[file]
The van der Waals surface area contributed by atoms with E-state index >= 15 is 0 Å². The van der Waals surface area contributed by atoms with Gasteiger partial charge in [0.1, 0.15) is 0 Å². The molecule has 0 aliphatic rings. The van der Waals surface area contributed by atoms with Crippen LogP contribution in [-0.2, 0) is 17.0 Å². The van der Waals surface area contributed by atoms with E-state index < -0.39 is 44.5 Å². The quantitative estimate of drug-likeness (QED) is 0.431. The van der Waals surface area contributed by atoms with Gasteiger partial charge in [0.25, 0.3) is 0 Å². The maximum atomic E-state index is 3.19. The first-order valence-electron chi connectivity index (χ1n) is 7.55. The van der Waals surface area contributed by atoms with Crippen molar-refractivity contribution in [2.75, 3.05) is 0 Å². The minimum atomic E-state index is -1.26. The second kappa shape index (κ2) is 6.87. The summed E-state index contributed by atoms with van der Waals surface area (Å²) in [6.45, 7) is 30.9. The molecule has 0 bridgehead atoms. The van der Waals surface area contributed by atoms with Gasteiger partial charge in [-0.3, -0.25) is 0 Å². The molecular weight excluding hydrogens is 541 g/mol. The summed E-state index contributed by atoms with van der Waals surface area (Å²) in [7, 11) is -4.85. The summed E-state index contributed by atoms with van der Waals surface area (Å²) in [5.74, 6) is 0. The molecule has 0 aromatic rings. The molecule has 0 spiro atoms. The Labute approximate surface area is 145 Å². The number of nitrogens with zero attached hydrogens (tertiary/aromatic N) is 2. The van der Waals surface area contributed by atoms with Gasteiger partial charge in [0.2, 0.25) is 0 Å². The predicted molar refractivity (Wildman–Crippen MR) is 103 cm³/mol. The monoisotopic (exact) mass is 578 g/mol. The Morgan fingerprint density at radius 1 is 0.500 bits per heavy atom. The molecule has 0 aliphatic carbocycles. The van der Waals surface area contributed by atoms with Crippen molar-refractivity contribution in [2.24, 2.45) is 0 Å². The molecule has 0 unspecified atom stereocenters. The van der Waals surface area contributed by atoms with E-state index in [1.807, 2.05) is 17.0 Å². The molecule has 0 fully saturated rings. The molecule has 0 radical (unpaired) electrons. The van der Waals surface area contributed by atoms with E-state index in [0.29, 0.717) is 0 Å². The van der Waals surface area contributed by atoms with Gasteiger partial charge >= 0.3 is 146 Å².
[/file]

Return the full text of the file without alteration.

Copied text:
The van der Waals surface area contributed by atoms with E-state index >= 15 is 0 Å². The van der Waals surface area contributed by atoms with Gasteiger partial charge in [0.1, 0.15) is 0 Å². The molecule has 0 aliphatic rings. The van der Waals surface area contributed by atoms with Crippen LogP contribution in [-0.2, 0) is 17.0 Å². The van der Waals surface area contributed by atoms with E-state index < -0.39 is 44.5 Å². The quantitative estimate of drug-likeness (QED) is 0.431. The van der Waals surface area contributed by atoms with Gasteiger partial charge in [0.25, 0.3) is 0 Å². The maximum atomic E-state index is 3.19. The first-order valence-electron chi connectivity index (χ1n) is 7.55. The van der Waals surface area contributed by atoms with Crippen molar-refractivity contribution in [2.75, 3.05) is 0 Å². The minimum atomic E-state index is -1.26. The second kappa shape index (κ2) is 6.87. The summed E-state index contributed by atoms with van der Waals surface area (Å²) in [6.45, 7) is 30.9. The molecule has 0 bridgehead atoms. The van der Waals surface area contributed by atoms with Gasteiger partial charge in [-0.3, -0.25) is 0 Å². The molecular weight excluding hydrogens is 541 g/mol. The summed E-state index contributed by atoms with van der Waals surface area (Å²) in [7, 11) is -4.85. The summed E-state index contributed by atoms with van der Waals surface area (Å²) in [5.74, 6) is 0. The molecule has 0 aromatic rings. The molecule has 0 spiro atoms. The Labute approximate surface area is 145 Å². The number of nitrogens with zero attached hydrogens (tertiary/aromatic N) is 2. The van der Waals surface area contributed by atoms with Gasteiger partial charge in [0.2, 0.25) is 0 Å². The predicted molar refractivity (Wildman–Crippen MR) is 103 cm³/mol. The monoisotopic (exact) mass is 578 g/mol. The Morgan fingerprint density at radius 1 is 0.500 bits per heavy atom. The molecule has 0 aliphatic carbocycles. The van der Waals surface area contributed by atoms with Crippen molar-refractivity contribution in [2.24, 2.45) is 0 Å². The molecule has 0 unspecified atom stereocenters. The van der Waals surface area contributed by atoms with E-state index in [1.807, 2.05) is 17.0 Å². The molecule has 0 fully saturated rings. The molecule has 0 radical (unpaired) electrons. The van der Waals surface area contributed by atoms with E-state index in [0.29, 0.717) is 0 Å². The van der Waals surface area contributed by atoms with Gasteiger partial charge >= 0.3 is 146 Å².